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Question: I read on the link that I could use confectioner's sugar to keep the board from sticking to the top of the cake on the bottom tier.
Answer: It will help.
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Question & Answers: Is it really safe to use wooden dowels? YES. You mentioned straws could be used. Would the "fat boba straws" or the "bubble tea straws" work? They are 10mm (1/2") wide and 7.5" long. YES.
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Question: If I'm delivering Sunday mid-day. When can I stack the 2 tiered cake? My goal is to have everything done the night before.
Answer: Yes. You can completely finish and stack the cake the evening before. Unless you have used ingredients that demand refrigeration, it is ok to leave on a counter overnight. Just loosely cover with some plastic wrap to prevent dust.

You can deliver a two-tier cake just fine. No need to assemble on site. Just drive carefully and safely and make sure the cake is on the floor on a LEVEL surface. (I recommend purchasing a roll of rubberized shelf liner at the Dollar Store and putting that on the floor first. It will keep the cake from sliding.)
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cakedujour
Posts: 20856
Posted: Tuesday February 12, 2013 10:15 AM
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I'm going to jump in here with some additional thoughts.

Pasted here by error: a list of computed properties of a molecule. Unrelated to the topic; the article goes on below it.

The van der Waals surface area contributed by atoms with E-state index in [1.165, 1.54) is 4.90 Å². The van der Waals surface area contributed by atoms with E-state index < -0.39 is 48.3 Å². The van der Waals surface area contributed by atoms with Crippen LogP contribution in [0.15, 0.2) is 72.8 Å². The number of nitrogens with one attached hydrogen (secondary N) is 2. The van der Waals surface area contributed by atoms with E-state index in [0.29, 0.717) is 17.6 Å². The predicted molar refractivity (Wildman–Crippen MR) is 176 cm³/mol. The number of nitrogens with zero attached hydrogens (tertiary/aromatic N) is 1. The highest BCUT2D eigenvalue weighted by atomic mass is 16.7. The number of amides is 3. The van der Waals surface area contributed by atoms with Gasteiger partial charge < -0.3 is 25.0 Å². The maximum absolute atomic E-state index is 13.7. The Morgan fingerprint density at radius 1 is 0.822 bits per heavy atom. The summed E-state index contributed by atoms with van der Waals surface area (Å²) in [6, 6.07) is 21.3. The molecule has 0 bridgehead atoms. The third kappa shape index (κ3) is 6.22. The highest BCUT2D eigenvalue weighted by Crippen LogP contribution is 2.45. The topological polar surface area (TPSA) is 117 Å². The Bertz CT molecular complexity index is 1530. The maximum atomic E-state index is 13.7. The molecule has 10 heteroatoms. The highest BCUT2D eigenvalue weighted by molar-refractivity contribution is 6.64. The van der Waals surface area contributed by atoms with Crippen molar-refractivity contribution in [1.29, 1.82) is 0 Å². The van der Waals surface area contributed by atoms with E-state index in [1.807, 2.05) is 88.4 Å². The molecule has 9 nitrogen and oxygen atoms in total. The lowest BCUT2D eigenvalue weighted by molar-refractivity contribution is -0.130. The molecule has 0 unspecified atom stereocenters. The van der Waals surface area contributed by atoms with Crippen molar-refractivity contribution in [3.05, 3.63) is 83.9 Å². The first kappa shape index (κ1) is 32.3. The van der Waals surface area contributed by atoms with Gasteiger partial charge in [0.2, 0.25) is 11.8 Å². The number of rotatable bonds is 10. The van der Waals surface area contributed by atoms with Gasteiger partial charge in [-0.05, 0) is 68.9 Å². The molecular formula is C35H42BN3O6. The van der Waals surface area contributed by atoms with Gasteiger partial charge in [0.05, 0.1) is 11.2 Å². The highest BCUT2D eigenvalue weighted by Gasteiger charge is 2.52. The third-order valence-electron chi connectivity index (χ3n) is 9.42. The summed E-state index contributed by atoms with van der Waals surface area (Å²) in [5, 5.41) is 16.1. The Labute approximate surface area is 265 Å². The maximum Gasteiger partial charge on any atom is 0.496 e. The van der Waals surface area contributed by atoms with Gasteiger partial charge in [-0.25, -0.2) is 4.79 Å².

If you are going to use the corrugated cake boards between tiers use the ones that are waxed so that the board does not absorb any grease that would compromise its strength. I no longer use the boards between tiers unless I double or triple them. I prefer to use foam core board. For most cakes I use 1/4" foam core for this but if I want to add to the height of my tier I use 1/2" foam core. The reason for this is that lifting a bigger tier to sit on the cake can cause the corrugated board to bend. No worries with the foam core.

Powdered sugar will help prevent sticking tiers, but if you cut the straws (MUCH easier to use than wooden dowels!) slightly higher (1/16" - 1/8") than the icing on the cake, it won't stick anyway.

I have delivered many, many two tiered cakes already assembled. No problems! Until there was. Lesson learned, I now use the pipe/flange method or stack at the venue. I tell myself that it would be ok just as it was countless other times but then I remember how awful I felt when the top cake on my grandson's Christening cake fell over during the 10 minute drive to his house. So anchor the top tier. I make mistakes so you don't have to.

Whoknew? and the others have also posted other good advice here.

 
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teenykat
Posts: 829
Posted: Monday May 20, 2013 10:10 AM

I know this is an older post, but i just recently did a 2 tier beer mug cake.. I usually make my bubble straws flush with the top tier, but i didnt want the flling to oooose out with the pressure.. my question is that it was not very stable because it was "on top" of the straws and there was abit of space under the board??? did i miss something.. what did i do wrong.... ???
 
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Spooky_789
Posts: 5219
Posted: Monday May 20, 2013 11:17 AM
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Teenykat, did you use a central dowel rod through all four layers of cake and their boards to secure the double barrel cake?
 
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teenykat
Posts: 829
Posted: Monday May 20, 2013 1:22 PM

spooky, i actually used 3 because i was worried it would fall and that gave it all the support... is that whats supposed to happen.. it appears a bit "wobbly" till you dowel them all together??? thanks